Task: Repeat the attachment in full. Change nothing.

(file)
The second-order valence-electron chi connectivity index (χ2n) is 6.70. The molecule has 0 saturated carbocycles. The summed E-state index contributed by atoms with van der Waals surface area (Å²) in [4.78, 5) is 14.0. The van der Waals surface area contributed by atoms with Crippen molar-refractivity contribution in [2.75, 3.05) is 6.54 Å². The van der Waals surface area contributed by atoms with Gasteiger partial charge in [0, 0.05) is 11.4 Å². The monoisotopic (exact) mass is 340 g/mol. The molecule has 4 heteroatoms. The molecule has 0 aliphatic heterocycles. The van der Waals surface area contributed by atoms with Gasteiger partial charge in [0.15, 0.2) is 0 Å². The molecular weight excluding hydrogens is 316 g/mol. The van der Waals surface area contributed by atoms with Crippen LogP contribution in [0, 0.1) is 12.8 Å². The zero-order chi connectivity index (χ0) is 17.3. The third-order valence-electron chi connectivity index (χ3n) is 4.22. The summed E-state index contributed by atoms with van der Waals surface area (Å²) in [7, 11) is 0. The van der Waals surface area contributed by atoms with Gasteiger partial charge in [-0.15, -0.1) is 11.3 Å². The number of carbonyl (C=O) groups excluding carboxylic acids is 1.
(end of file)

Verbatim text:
The second-order valence-electron chi connectivity index (χ2n) is 6.70. The molecule has 0 saturated carbocycles. The summed E-state index contributed by atoms with van der Waals surface area (Å²) in [4.78, 5) is 14.0. The van der Waals surface area contributed by atoms with Crippen molar-refractivity contribution in [2.75, 3.05) is 6.54 Å². The van der Waals surface area contributed by atoms with Gasteiger partial charge in [0, 0.05) is 11.4 Å². The monoisotopic (exact) mass is 340 g/mol. The molecule has 4 heteroatoms. The molecule has 0 aliphatic heterocycles. The van der Waals surface area contributed by atoms with Gasteiger partial charge in [0.15, 0.2) is 0 Å². The molecular weight excluding hydrogens is 316 g/mol. The van der Waals surface area contributed by atoms with Crippen LogP contribution in [0, 0.1) is 12.8 Å². The zero-order chi connectivity index (χ0) is 17.3. The third-order valence-electron chi connectivity index (χ3n) is 4.22. The summed E-state index contributed by atoms with van der Waals surface area (Å²) in [7, 11) is 0. The van der Waals surface area contributed by atoms with Gasteiger partial charge in [-0.15, -0.1) is 11.3 Å². The number of carbonyl (C=O) groups excluding carboxylic acids is 1.